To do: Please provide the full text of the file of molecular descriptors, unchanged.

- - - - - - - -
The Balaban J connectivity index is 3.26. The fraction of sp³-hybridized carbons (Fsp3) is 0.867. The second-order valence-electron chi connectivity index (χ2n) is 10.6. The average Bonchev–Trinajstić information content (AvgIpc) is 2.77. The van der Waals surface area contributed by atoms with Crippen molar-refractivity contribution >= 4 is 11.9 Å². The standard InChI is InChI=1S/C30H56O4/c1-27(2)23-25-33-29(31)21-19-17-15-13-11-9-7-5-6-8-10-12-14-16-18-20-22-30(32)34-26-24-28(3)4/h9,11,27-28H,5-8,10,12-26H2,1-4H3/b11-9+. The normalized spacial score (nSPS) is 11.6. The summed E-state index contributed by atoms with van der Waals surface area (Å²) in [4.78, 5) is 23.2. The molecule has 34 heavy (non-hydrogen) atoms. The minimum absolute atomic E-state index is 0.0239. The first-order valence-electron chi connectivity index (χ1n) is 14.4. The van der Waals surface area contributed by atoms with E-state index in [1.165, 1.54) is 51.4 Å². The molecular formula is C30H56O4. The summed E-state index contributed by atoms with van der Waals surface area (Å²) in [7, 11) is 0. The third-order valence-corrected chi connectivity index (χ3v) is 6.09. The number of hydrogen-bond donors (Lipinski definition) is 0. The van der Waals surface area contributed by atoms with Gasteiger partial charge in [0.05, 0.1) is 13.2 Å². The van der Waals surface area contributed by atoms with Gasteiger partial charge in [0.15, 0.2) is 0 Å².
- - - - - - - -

The Balaban J connectivity index is 3.26. The fraction of sp³-hybridized carbons (Fsp3) is 0.867. The second-order valence-electron chi connectivity index (χ2n) is 10.6. The average Bonchev–Trinajstić information content (AvgIpc) is 2.77. The van der Waals surface area contributed by atoms with Crippen molar-refractivity contribution >= 4 is 11.9 Å². The standard InChI is InChI=1S/C30H56O4/c1-27(2)23-25-33-29(31)21-19-17-15-13-11-9-7-5-6-8-10-12-14-16-18-20-22-30(32)34-26-24-28(3)4/h9,11,27-28H,5-8,10,12-26H2,1-4H3/b11-9+. The normalized spacial score (nSPS) is 11.6. The summed E-state index contributed by atoms with van der Waals surface area (Å²) in [4.78, 5) is 23.2. The molecule has 34 heavy (non-hydrogen) atoms. The minimum absolute atomic E-state index is 0.0239. The first-order valence-electron chi connectivity index (χ1n) is 14.4. The van der Waals surface area contributed by atoms with E-state index in [1.165, 1.54) is 51.4 Å². The molecular formula is C30H56O4. The summed E-state index contributed by atoms with van der Waals surface area (Å²) in [7, 11) is 0. The third-order valence-corrected chi connectivity index (χ3v) is 6.09. The number of hydrogen-bond donors (Lipinski definition) is 0. The van der Waals surface area contributed by atoms with Gasteiger partial charge in [0.05, 0.1) is 13.2 Å². The van der Waals surface area contributed by atoms with Gasteiger partial charge in [0.15, 0.2) is 0 Å².